#10TheatreFacts: Joakim Daun on 'The Incident' at #NAF18

June 10, 2018

“Why do I have to represent a whole race when I just want to represent me?” The Incident is an award-winning play by Joakim Daun that tackles belonging, migration, racism, and power through an intimate love story spanning Sweden and Zimbabwe.

 

This #NAF18 offering (that takes a post-festival turn in Cape Town at Alexander Upstairs) examines who we allow to belong in our societies and what it means to be an ambitious, non-white woman in a mostly white male dominated society. Daun shares #10TheatreFacts about this story that explores the realities of being in an interracial relationship, and living in a different culture, far from family, support, and tradition.

 

1. How are you involved with The Incident?
I’m the writer and producer, so I am very involved.


2. Where does the idea for The Incident come from?
The initial idea came from a conversation I had with a Zimbabwean friend at the time who had recently moved abroad to study at a prestigious university in the U.S. I think it was in 2012. She was telling me about the assumptions and stereotypes she was subjected to because she was a black African woman. Our conversation made me reflect over similar issues in Sweden where I grew up. As Swedes we tend to be a bit self-righteous sometimes and I thought this is something we need to talk more about.


3. As a production, what genre of theatre best describes it?

Contemporary intercultural drama.


4. How would you briefly describe The Incident to someone who has no idea what it is about to convince them that this is a must see show?
The Incident is a love story that asks us whether we are ready to stand up for our values when the stakes are raised. It deals with issues that most people don’t want to talk about and will keep you on your toes until the end. Besides that you can expect original Zimbabwean music, Swedish dancing and an award-winning cast. I should also mention that we have a wonderful Zimbabwean Director, Elizabet Zaza Muchemwa. 


5. What do you like most about The Incident?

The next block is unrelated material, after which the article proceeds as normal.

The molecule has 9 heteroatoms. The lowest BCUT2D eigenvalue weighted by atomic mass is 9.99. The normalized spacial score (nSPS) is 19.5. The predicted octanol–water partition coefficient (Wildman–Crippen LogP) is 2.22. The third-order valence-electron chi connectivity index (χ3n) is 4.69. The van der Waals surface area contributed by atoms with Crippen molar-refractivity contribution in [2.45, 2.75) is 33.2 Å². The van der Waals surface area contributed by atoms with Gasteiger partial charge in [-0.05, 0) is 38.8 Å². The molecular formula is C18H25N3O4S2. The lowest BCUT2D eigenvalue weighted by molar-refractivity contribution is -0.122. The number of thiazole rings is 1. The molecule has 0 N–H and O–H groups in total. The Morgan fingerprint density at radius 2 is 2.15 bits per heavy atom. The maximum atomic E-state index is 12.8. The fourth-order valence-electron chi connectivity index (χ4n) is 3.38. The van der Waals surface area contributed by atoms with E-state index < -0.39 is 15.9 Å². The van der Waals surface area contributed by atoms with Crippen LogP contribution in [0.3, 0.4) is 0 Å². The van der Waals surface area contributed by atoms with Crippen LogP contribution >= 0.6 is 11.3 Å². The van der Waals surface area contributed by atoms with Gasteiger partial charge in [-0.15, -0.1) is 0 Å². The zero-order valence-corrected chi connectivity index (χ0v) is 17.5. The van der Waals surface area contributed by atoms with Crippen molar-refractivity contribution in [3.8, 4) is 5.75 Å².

I think it is the amazing collaborations that we have been able to do through in this production. It started with myself, Zoë (Dramaturge) and Thoriso (applied theatre maker) and then our Director Zaza joined. Today we have grown into a bigger team with theatre makers from South Africa, U.S., Zimbabwe, France, Romania, UK, and Sweden. The play is very much about our ability to understand other cultures so it’s very exciting to work together with a bunch of theatre makers from different countries and backgrounds. The play has really evolved from the first draft to what it is today thanks to all these collaborators and people bringing in different skills and perspectives. 

6. Who would be the ideal audience member to come see The Incident?

Potentially people who are interested in intercultural theatre that explores love, race, and belonging. But, I’m not sure there is an ideal audience. If you like theatre that deals with real political and social issues in our society today I think you will enjoy it. 

 

7. What about The Incident do you think will fascinate or captivate audiences most?
I’m really excited about our cast, Nikola Ruzicic and Mimi Ndiweni. I first saw Mimi in 2017 in the Convert by Danai Gurira at the Gate Theatre in London where she played Jekesai/Esther. I remember I was blown away by her performance. She then won the OFF-WEST END award in London for that performance. Nikola is an interesting actor who has mostly worked in Sweden before. Having them work together in this intimate play is thrilling. So that’s something to watch out for…

8. Without giving anything away, what’s your favourite line from The Incident?
It’s a line that Monica (the female protagonist) says: “I miss having people around me that are all related to me somehow, but I don’t know how. But they all love me..." I don’t know if it’s my favourite line, but I like it. It came from an improvisation we did with the actors for the premiere in Harare in 2017. I like it because I think it says a lot about belonging and what social relationships mean in different cultures.

9. What message or experience would you like the audience to take away from seeing The Incident?
I want them to be moved. I also want the play to raise questions in their minds. Questions about how they see others and how others see them. Hopefully these questions can lead to dialogue between people. Having said that, you can never really know how an audience will respond to a play, but that’s what’s so exciting about theatre
.


10. What does theatre as a lifestyle mean to you?
It’s frustration and joy mixed together. One moment you have amazing connections with an audience or creating something new and exciting. The next moment you are hit with a dose of reality trying to make ends meet. There are moments where I have asked myself, ‘why am I doing this?’ The good thing is I tend to forget those quickly and keep working. You need lots of resilience. I try to make sure I have supportive people around me who are not in theatre. That keeps me sane.

 

Venue: Rehearsal Room

Dates: 2 & 3 July

Duration: 80min

Language: English
Director:
Elizabeth Zaza Muchemwa

Written by: Joakim Daun

Dramaturge: Zoë-Guzy Sprague
Featured Artists:
Mimi Ndiweni and Nikola Ruzicic

Age Restriction: 14+ (M)
Bookings: nationalartsfestival.co.za

 

Cape Town theatre lovers will also be able to see The Incident at Alexander Upstairs from 11 to 15 July, nightly at 7pm with a matinee performance on 14 July at 3pm. Tickets can be booked online at www.alexanderbar.co.za. Online payments get a R10 discount per ticket.

 

 

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